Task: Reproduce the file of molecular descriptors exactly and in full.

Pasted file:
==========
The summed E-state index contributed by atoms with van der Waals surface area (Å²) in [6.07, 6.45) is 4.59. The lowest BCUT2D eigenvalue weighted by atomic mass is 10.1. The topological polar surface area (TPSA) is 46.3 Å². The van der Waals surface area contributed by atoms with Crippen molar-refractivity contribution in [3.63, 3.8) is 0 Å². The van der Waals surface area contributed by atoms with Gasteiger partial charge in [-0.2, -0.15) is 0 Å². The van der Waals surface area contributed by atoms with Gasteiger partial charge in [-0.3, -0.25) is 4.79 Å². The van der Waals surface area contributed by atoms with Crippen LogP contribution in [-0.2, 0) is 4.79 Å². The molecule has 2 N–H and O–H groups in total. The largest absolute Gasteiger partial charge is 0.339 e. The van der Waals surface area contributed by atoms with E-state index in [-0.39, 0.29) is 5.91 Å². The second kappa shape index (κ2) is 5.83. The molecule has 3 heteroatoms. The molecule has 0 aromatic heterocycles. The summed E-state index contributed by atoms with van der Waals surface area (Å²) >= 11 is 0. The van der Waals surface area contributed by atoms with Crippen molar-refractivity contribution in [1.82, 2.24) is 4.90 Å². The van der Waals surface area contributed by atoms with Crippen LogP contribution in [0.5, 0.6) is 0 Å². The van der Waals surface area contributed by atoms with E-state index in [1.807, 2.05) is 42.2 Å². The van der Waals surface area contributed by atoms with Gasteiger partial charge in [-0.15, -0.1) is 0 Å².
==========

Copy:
The summed E-state index contributed by atoms with van der Waals surface area (Å²) in [6.07, 6.45) is 4.59. The lowest BCUT2D eigenvalue weighted by atomic mass is 10.1. The topological polar surface area (TPSA) is 46.3 Å². The van der Waals surface area contributed by atoms with Crippen molar-refractivity contribution in [3.63, 3.8) is 0 Å². The van der Waals surface area contributed by atoms with Gasteiger partial charge in [-0.2, -0.15) is 0 Å². The van der Waals surface area contributed by atoms with Gasteiger partial charge in [-0.3, -0.25) is 4.79 Å². The van der Waals surface area contributed by atoms with Crippen LogP contribution in [-0.2, 0) is 4.79 Å². The molecule has 2 N–H and O–H groups in total. The largest absolute Gasteiger partial charge is 0.339 e. The van der Waals surface area contributed by atoms with E-state index in [-0.39, 0.29) is 5.91 Å². The second kappa shape index (κ2) is 5.83. The molecule has 3 heteroatoms. The molecule has 0 aromatic heterocycles. The summed E-state index contributed by atoms with van der Waals surface area (Å²) >= 11 is 0. The van der Waals surface area contributed by atoms with Crippen molar-refractivity contribution in [1.82, 2.24) is 4.90 Å². The van der Waals surface area contributed by atoms with Crippen LogP contribution in [0.5, 0.6) is 0 Å². The van der Waals surface area contributed by atoms with E-state index in [1.807, 2.05) is 42.2 Å². The van der Waals surface area contributed by atoms with Gasteiger partial charge in [-0.15, -0.1) is 0 Å².